Step one: find another job.
Do not omit step one. The fact that you will be unemployed when you leave is the biggest thing giving your current employer leverage over you. Remove that leverage.
several people have left recently, so this won't reflect well on them either
I assume you mean that a pile of people leaving all at once does not reflect well on middle management. That's good; it shouldn't reflect well on them. It should indicate to upper management that middle management has a serious retention problem, which they do.
how would you suggest I deal with this situation, to make it as bearable as possible?
Again, do not skip step one.
Step two: remove everything from your office that you wouldn't want to leave behind and take it home.
Step three: write a letter -- it needs to be in writing -- that says "Dear Boss, I am resigning my position at FooBar Corporation effective two weeks from today's date, the 31st of Frobuary. Yours sincerely, Marcus T. X" and give it to your manager, preferably after you've been paid your most recent paycheck.
If they ask you if you have signed an offer letter intending to work elsewhere, do not lie. Some companies will escort you out the door if you have signed an offer letter, because you are now both a security risk and a morale risk. This is a perfectly reasonable and sensible thing to do, and they would be wise to do so. That's why you took all your books and photos home before you resigned.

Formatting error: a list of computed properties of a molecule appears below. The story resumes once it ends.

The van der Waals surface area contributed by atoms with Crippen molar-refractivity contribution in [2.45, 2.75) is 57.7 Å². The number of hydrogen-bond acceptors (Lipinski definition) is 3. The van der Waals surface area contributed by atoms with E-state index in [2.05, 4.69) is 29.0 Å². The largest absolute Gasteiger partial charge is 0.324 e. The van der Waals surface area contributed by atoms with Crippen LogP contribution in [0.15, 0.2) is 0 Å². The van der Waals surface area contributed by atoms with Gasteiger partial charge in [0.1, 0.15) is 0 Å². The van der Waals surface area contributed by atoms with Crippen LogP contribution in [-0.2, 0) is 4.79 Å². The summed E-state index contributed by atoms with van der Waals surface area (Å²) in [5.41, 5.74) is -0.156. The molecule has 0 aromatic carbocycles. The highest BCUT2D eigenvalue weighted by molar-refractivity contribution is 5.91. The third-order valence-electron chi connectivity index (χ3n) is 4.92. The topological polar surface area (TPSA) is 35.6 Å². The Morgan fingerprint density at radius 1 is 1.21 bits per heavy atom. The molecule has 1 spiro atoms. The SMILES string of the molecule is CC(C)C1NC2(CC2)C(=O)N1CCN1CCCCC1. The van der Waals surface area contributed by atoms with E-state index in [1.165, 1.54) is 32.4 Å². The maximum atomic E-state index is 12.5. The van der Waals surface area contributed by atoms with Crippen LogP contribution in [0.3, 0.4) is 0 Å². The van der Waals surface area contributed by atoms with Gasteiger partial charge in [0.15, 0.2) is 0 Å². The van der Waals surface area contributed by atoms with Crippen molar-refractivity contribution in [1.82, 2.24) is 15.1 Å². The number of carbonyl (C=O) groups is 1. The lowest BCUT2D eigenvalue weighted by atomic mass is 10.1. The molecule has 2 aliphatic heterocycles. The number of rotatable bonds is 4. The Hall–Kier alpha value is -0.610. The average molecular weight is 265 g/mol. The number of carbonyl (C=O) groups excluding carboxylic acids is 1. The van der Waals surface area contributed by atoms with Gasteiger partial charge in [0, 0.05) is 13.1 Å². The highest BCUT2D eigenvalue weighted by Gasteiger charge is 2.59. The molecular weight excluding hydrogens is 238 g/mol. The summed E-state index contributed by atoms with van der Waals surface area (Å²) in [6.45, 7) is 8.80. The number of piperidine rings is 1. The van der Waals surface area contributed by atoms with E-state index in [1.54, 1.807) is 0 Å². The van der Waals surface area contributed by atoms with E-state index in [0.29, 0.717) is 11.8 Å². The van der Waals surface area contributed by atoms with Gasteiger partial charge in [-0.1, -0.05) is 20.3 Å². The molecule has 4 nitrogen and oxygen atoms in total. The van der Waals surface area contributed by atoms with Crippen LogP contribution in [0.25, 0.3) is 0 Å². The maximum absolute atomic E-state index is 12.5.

If they ask you anything else, like who you are working for next, or whatever, and you don't want to answer, don't answer. It's none of their business, and what are they going to do, fire you?
If they ask you to sign anything, do not sign it. Some companies will suddenly "remember" that oh, we forgot to get you to sign this non-disclosure, non-compete the day you started. You would be very foolish to sign it.
From previous experience I have seen they do not deal with this well, taking it personally rather than being professional, interrogating people and making their last weeks generally unpleasant.
That might have something to do with why they have a retention problem. Feel free to mention that to human resources on your way out the door.
If they make your life too unpleasant, you can always just leave.
Spend your last two weeks modeling good behaviour, documenting your work for the next person, training your replacement, and so on. Again, if they ask personal questions, the right answer is "I'd rather not discuss that". If they're mad, well, they're mad. That's their behaviour; the person whose behaviour you control is you, so behave professionally.
It's unpleasant to quit a job, particularly if management is going to be unprofessional about it. But you say it has happened a lot lately, so hopefully they will get the message that first, this happens, it's business, and second, that if they want it to happen less, they need to up their game.